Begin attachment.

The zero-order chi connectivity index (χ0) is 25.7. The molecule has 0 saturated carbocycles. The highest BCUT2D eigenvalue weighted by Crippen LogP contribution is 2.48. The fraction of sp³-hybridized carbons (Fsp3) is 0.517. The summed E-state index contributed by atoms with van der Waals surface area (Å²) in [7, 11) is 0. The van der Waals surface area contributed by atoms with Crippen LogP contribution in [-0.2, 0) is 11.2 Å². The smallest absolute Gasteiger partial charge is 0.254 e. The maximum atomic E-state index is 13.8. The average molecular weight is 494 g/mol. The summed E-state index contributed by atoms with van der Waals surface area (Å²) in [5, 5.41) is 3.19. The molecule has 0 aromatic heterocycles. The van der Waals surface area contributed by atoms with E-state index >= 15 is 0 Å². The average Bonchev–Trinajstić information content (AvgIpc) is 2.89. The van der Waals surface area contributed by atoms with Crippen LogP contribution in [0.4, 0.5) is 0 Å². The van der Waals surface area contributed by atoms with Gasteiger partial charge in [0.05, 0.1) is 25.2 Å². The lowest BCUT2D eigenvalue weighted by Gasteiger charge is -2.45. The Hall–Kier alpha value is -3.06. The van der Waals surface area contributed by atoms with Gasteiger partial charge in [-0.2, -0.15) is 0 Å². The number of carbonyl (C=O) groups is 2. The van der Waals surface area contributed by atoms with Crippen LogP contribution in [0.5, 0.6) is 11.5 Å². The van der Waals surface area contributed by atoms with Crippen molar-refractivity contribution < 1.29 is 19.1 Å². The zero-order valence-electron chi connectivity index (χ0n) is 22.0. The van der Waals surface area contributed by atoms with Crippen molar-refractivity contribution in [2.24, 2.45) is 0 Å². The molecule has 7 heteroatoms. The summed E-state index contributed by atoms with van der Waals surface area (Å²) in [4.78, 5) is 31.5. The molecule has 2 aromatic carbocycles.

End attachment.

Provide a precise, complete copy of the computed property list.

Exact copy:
The zero-order chi connectivity index (χ0) is 25.7. The molecule has 0 saturated carbocycles. The highest BCUT2D eigenvalue weighted by Crippen LogP contribution is 2.48. The fraction of sp³-hybridized carbons (Fsp3) is 0.517. The summed E-state index contributed by atoms with van der Waals surface area (Å²) in [7, 11) is 0. The van der Waals surface area contributed by atoms with Crippen LogP contribution in [-0.2, 0) is 11.2 Å². The smallest absolute Gasteiger partial charge is 0.254 e. The maximum atomic E-state index is 13.8. The average molecular weight is 494 g/mol. The summed E-state index contributed by atoms with van der Waals surface area (Å²) in [5, 5.41) is 3.19. The molecule has 0 aromatic heterocycles. The van der Waals surface area contributed by atoms with E-state index >= 15 is 0 Å². The average Bonchev–Trinajstić information content (AvgIpc) is 2.89. The van der Waals surface area contributed by atoms with Crippen LogP contribution in [0.4, 0.5) is 0 Å². The van der Waals surface area contributed by atoms with Gasteiger partial charge in [0.05, 0.1) is 25.2 Å². The lowest BCUT2D eigenvalue weighted by Gasteiger charge is -2.45. The Hall–Kier alpha value is -3.06. The van der Waals surface area contributed by atoms with Gasteiger partial charge in [-0.2, -0.15) is 0 Å². The number of carbonyl (C=O) groups is 2. The van der Waals surface area contributed by atoms with Crippen LogP contribution in [0.5, 0.6) is 11.5 Å². The van der Waals surface area contributed by atoms with Crippen molar-refractivity contribution < 1.29 is 19.1 Å². The zero-order valence-electron chi connectivity index (χ0n) is 22.0. The van der Waals surface area contributed by atoms with Crippen molar-refractivity contribution in [2.24, 2.45) is 0 Å². The molecule has 7 heteroatoms. The summed E-state index contributed by atoms with van der Waals surface area (Å²) in [4.78, 5) is 31.5. The molecule has 2 aromatic carbocycles.